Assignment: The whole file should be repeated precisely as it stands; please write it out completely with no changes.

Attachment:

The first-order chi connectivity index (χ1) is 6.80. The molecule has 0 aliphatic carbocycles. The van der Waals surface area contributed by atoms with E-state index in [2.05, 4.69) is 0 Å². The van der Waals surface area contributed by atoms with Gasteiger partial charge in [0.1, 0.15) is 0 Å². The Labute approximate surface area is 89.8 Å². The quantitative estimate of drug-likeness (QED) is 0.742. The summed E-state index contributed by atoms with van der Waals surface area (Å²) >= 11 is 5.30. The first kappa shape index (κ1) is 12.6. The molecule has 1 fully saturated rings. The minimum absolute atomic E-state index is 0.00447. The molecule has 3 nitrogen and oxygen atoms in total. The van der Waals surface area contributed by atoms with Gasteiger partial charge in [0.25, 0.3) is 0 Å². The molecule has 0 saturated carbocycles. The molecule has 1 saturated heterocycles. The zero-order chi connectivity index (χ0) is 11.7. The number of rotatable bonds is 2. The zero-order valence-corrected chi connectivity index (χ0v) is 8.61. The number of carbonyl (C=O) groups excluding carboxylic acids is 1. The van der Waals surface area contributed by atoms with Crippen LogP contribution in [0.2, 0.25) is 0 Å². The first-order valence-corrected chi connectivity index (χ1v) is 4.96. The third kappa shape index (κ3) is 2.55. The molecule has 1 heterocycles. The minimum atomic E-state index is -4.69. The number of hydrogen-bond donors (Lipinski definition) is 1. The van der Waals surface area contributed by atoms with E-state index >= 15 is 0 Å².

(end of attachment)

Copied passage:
The first-order chi connectivity index (χ1) is 6.80. The molecule has 0 aliphatic carbocycles. The van der Waals surface area contributed by atoms with E-state index in [2.05, 4.69) is 0 Å². The van der Waals surface area contributed by atoms with Gasteiger partial charge in [0.1, 0.15) is 0 Å². The Labute approximate surface area is 89.8 Å². The quantitative estimate of drug-likeness (QED) is 0.742. The summed E-state index contributed by atoms with van der Waals surface area (Å²) >= 11 is 5.30. The first kappa shape index (κ1) is 12.6. The molecule has 1 fully saturated rings. The minimum absolute atomic E-state index is 0.00447. The molecule has 3 nitrogen and oxygen atoms in total. The van der Waals surface area contributed by atoms with Gasteiger partial charge in [0.25, 0.3) is 0 Å². The molecule has 0 saturated carbocycles. The molecule has 1 saturated heterocycles. The zero-order chi connectivity index (χ0) is 11.7. The number of rotatable bonds is 2. The zero-order valence-corrected chi connectivity index (χ0v) is 8.61. The number of carbonyl (C=O) groups excluding carboxylic acids is 1. The van der Waals surface area contributed by atoms with Crippen LogP contribution in [0.2, 0.25) is 0 Å². The first-order valence-corrected chi connectivity index (χ1v) is 4.96. The third kappa shape index (κ3) is 2.55. The molecule has 1 heterocycles. The minimum atomic E-state index is -4.69. The number of hydrogen-bond donors (Lipinski definition) is 1. The van der Waals surface area contributed by atoms with E-state index >= 15 is 0 Å².